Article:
|Values are valid only on day of printing.|
#80171, Human Papillomavirus (HPV) Detection
#83344, Human Papillomavirus (HPV) Detection, High-Risk Types
The human papillomavirus (HPV) types that are associated with cervical cancer are called high-risk viral types. There are numerous high-risk viral types but the most common are 16, 18, 31, 33, 35, and 39. A number of HPV viral types are low risk (types 6, 11, 42, 43, and 44) and have not been detected in any cervical cancers. These HPV types carry no significant risk of developing cervical neoplasia.
While identification of high-risk HPV types is considered an important component of cervical cancer screening protocols, current recommendations by the American Cancer Society (ACS), American Society for Colposcopy and Cervical Pathology (ASCCP), and American College of Obstetricians and Gynecologists (ACOG) state that identification of low-risk HPV types does not have a role in routine cervical cancer screening and provides limited clinical value in this setting.
Mayo Medical Laboratories test #80171, Human Papillomavirus (HPV) Detection detected both high- low risk types of HPV from female cervical and vaginal specimens. So, in keeping with the current recommendations, we have discontinued the use of this assay. All specimens submitted for detection of HPV are now tested utilizing #83344, Human Papillomavirus (HPV) Detection, High Risk Types, which provides a more economical and medically useful option for clients wishing to test for HPV from cervical and vaginal specimens.
Michael Henry, MD, director of the Cytology Laboratory in the Division of Anatomic Pathology at Mayo Clinic, presents a review of the current guidelines for the appropriate use of HPV tests in a Hot Topic video presentation (Cervical Cytology and HPV Testing) available at www.mayomedicallaboratories.com.
Effective January 1, 2011, new guidelines for immunohistochemical testing (IHC) of estrogen receptor (ER) and progesterone receptor (PR) in breast cancer from the American Society of Clinical Oncology (ASCO) and College of American Pathologists (CAP) will be instituted at Mayo Clinic. These new guidelines are available online at the following Web sites:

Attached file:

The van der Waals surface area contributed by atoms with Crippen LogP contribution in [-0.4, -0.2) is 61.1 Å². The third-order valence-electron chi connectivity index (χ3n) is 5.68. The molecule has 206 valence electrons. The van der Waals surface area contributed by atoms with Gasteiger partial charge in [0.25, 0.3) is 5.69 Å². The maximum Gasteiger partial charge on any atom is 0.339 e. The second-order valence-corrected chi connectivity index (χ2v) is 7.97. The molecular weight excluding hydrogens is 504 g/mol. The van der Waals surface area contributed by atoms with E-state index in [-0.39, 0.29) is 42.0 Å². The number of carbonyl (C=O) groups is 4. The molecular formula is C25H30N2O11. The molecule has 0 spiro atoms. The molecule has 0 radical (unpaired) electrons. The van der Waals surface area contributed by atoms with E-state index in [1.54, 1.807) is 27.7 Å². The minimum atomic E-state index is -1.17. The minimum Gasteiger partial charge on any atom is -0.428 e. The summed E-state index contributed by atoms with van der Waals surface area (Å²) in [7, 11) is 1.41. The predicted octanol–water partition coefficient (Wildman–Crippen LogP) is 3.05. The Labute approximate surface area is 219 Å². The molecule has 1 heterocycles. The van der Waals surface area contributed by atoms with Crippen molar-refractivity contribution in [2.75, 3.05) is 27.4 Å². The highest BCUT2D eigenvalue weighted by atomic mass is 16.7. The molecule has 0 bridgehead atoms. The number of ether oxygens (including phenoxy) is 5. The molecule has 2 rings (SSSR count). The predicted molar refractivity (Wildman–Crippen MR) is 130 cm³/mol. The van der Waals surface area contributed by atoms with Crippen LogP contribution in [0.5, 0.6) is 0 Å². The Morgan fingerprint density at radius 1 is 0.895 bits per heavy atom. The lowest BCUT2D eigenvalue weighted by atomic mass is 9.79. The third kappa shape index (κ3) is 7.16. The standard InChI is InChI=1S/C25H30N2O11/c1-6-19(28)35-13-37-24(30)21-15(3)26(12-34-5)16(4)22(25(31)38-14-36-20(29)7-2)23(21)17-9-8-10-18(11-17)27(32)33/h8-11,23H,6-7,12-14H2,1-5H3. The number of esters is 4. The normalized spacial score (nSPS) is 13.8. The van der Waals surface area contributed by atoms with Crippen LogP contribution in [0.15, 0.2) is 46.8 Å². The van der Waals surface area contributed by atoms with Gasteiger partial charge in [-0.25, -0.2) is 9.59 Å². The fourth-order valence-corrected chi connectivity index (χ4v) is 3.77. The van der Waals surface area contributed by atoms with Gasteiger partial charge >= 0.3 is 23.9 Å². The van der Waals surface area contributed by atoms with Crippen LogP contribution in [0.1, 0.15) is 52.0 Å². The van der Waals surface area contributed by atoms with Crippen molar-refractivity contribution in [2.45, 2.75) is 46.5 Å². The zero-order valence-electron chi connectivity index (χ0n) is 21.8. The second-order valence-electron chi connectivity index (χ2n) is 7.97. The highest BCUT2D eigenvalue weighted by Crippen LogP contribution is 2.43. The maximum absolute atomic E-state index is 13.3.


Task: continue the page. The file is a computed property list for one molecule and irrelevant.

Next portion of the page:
The primary goal of the guidelines is to reduce assay variability and improve accuracy and utility of ER/PR testing as predictive markers for breast cancers by offering strategies to optimize assay performance, result interpretation, and result reporting. Among other recommendations, the new guidelines highlight the critical nature of the specimen-handling requirements. Preanalytic treatment of the specimen greatly impacts the quality of the specimen and, therefore, the quality of the test result. Specifically, the time from biopsy or resection of the breast tumor to fixation in 10% neutral buffered formalin fixative should be as short as possible and certainly within 1 hour. Additionally, the breast needle/core biopsy and excisional specimens must be fixed in 10% neutral buffered formalin for 6 to 72 hours before processing. Any deviation from this handling can potentially impact the final test results. The new guidelines also require documentation of time to fixation and the total fixation time. Mayo Medical Laboratories will continue to monitor the recommendations of ASCO and CAP so that we can rapidly respond to process and testing improvements. Meanwhile, it is important to adhere to all specimen collection, preparation, and handling instructions. Delay to fixation, underfixation, or overfixation fall outside of ASCO/CAP guidelines and may affect results.
Following these instructions will optimize your test results:
* Submit only nondecalcified specimens.
Mayo Medical Laboratories would like to take this opportunity to reassure our clients that we routinely participate in proficiency testing surveys and maintain in-house proficiency testing and quality control.
Hammond ME, Hayes DF, Dowsett M, et al: American Society of Clinical Oncology/College of American Pathologists guideline recommendations for immunohistochemical testing of estrogen and progesterone receptors in breast cancer (unabridged version). Arch Pathol Lab Med 2010 Jul;134(7):e48-72